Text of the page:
Guban

by Abdi Latif Ega

Foreword

Whether lauded as a beacon of democracy, or vilified as a failed state overrun by pirates and warlords, Somalia’s narrative, as a nation-state, has primarily been dictated by outside powers. At the time of its independence in 1960, the West superficially touted Somalia as an example of Western ideals making a foothold in Africa. Internally however, the civilian government was weakened by its inability to respond to social problems stemming from clannism. By 1969, a coup d’état led by Siad Barre overthrew the civilian government, and the military junta that came into power claimed to do so to properly address the needs of Somali people. Before the coup, all of the government’s dealings were determined by the deep-rooted loyalties of the clan, or qabil. One of the primary objectives of the junta was to do away with clannism as a way of making Somalia more modern.  

The novel is set during this moment of tension and transition in Somalia. Its title Guban is a name given to volcanic mountain range in the northeastern part of Somalia also means "burnt" in English. Abdi Latif Ega creates a narrative where the struggles of a nation dealing with the conflicting forces of tradition and modernity are contextualized by following the lives in one family. The novel is set in motion when Haogsaday, the head of a Somali family, is arrested without evidence and charged with high crimes against the state. The state, having recently undergone a coup d’état by Western educated military General Beheyeah and General Kumanay, is at the stage where visions of modernity struggle against the persistent customs of the past. Haogsaday's family, led by his wife Tusmo, undergo a journey to try and combat the charges against him in order to reunite the family. The resulting quest reveals a state rife with corruption and held hostage by clan politics. In the events that follow, Ega examines the world behind the deceptive facade of a country marching towards modernity. He intertwines the effects of the Cold War, the Socialist revolution, a military junta, with the experiences of a compelling cast of Somali characters.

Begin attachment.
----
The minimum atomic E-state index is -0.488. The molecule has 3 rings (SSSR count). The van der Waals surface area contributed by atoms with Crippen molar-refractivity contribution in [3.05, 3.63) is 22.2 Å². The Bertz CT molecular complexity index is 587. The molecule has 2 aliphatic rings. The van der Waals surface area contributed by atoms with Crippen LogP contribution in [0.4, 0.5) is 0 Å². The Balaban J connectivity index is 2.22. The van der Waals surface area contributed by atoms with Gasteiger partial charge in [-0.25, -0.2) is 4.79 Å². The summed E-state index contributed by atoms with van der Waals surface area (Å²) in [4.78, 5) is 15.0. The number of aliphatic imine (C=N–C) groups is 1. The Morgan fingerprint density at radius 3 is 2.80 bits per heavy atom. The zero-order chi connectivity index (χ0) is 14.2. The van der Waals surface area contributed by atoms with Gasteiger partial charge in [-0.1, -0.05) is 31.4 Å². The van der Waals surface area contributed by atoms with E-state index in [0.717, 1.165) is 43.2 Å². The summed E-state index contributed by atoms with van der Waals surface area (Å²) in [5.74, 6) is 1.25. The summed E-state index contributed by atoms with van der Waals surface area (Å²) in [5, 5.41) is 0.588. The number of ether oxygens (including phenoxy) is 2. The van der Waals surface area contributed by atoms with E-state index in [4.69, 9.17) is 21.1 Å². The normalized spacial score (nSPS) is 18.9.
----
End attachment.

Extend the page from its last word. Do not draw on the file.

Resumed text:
This excerpt entitled “Stock Exchange” is set during an extravagant gathering to introduce and expose the character of Colonel Ali Deray who wields power through corruption, the dynamic between the characters of the city and those of the Hinterland, and the role of women. In Ali Deray's home, both entertainment and patronage share equal weight. He is known as a “magnet for making money” and the guests there know Ali’s impression of them could make or break them. In this scene, Colonel Deray ridicules a clan visitor from the hinterland, much to the amusement of all his guests. This scene gives a glimpse into the dynamics of the powered elite and the machinations occurring during a period of transition.

Warscapes partner African Lookbook has a complete oral history with the author Abdi Latif Ega. Click here to read...

Chapter Seventeen

Stock Exchange